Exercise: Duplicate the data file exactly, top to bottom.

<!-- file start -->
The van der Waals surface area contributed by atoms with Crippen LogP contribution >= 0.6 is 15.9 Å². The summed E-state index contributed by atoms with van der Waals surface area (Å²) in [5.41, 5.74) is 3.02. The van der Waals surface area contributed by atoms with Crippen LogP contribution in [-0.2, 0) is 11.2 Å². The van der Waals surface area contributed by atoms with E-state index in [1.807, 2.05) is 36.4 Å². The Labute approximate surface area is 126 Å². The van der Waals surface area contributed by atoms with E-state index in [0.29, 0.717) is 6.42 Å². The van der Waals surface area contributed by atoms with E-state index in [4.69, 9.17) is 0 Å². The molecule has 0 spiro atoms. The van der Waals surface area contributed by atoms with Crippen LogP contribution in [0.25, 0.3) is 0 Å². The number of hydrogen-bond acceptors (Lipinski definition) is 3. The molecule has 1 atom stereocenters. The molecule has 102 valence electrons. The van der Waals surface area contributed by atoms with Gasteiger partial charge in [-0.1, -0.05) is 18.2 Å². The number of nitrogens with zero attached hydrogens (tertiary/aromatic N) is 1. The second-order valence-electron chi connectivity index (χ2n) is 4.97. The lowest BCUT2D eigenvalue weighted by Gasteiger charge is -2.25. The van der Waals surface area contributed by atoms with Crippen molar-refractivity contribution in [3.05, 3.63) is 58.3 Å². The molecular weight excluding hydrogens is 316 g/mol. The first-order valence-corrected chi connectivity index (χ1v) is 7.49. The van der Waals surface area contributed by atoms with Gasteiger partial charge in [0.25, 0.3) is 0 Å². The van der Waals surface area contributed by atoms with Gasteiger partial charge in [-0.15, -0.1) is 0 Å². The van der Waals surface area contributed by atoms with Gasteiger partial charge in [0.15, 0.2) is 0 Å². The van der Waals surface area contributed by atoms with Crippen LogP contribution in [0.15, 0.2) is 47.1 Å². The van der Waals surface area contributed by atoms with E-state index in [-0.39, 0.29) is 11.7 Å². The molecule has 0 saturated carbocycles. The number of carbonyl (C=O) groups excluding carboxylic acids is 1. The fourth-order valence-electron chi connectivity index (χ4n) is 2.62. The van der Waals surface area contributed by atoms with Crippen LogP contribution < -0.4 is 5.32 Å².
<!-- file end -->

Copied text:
The van der Waals surface area contributed by atoms with Crippen LogP contribution >= 0.6 is 15.9 Å². The summed E-state index contributed by atoms with van der Waals surface area (Å²) in [5.41, 5.74) is 3.02. The van der Waals surface area contributed by atoms with Crippen LogP contribution in [-0.2, 0) is 11.2 Å². The van der Waals surface area contributed by atoms with E-state index in [1.807, 2.05) is 36.4 Å². The Labute approximate surface area is 126 Å². The van der Waals surface area contributed by atoms with E-state index in [0.29, 0.717) is 6.42 Å². The van der Waals surface area contributed by atoms with E-state index in [4.69, 9.17) is 0 Å². The molecule has 0 spiro atoms. The van der Waals surface area contributed by atoms with Crippen LogP contribution in [0.25, 0.3) is 0 Å². The number of hydrogen-bond acceptors (Lipinski definition) is 3. The molecule has 1 atom stereocenters. The molecule has 102 valence electrons. The van der Waals surface area contributed by atoms with Gasteiger partial charge in [-0.1, -0.05) is 18.2 Å². The number of nitrogens with zero attached hydrogens (tertiary/aromatic N) is 1. The second-order valence-electron chi connectivity index (χ2n) is 4.97. The lowest BCUT2D eigenvalue weighted by Gasteiger charge is -2.25. The van der Waals surface area contributed by atoms with Crippen molar-refractivity contribution in [3.05, 3.63) is 58.3 Å². The molecular weight excluding hydrogens is 316 g/mol. The first-order valence-corrected chi connectivity index (χ1v) is 7.49. The van der Waals surface area contributed by atoms with Gasteiger partial charge in [0.25, 0.3) is 0 Å². The van der Waals surface area contributed by atoms with Gasteiger partial charge in [-0.15, -0.1) is 0 Å². The van der Waals surface area contributed by atoms with Gasteiger partial charge in [0.15, 0.2) is 0 Å². The van der Waals surface area contributed by atoms with Crippen LogP contribution in [0.15, 0.2) is 47.1 Å². The van der Waals surface area contributed by atoms with E-state index in [-0.39, 0.29) is 11.7 Å². The molecule has 0 saturated carbocycles. The number of carbonyl (C=O) groups excluding carboxylic acids is 1. The fourth-order valence-electron chi connectivity index (χ4n) is 2.62. The van der Waals surface area contributed by atoms with Crippen LogP contribution < -0.4 is 5.32 Å².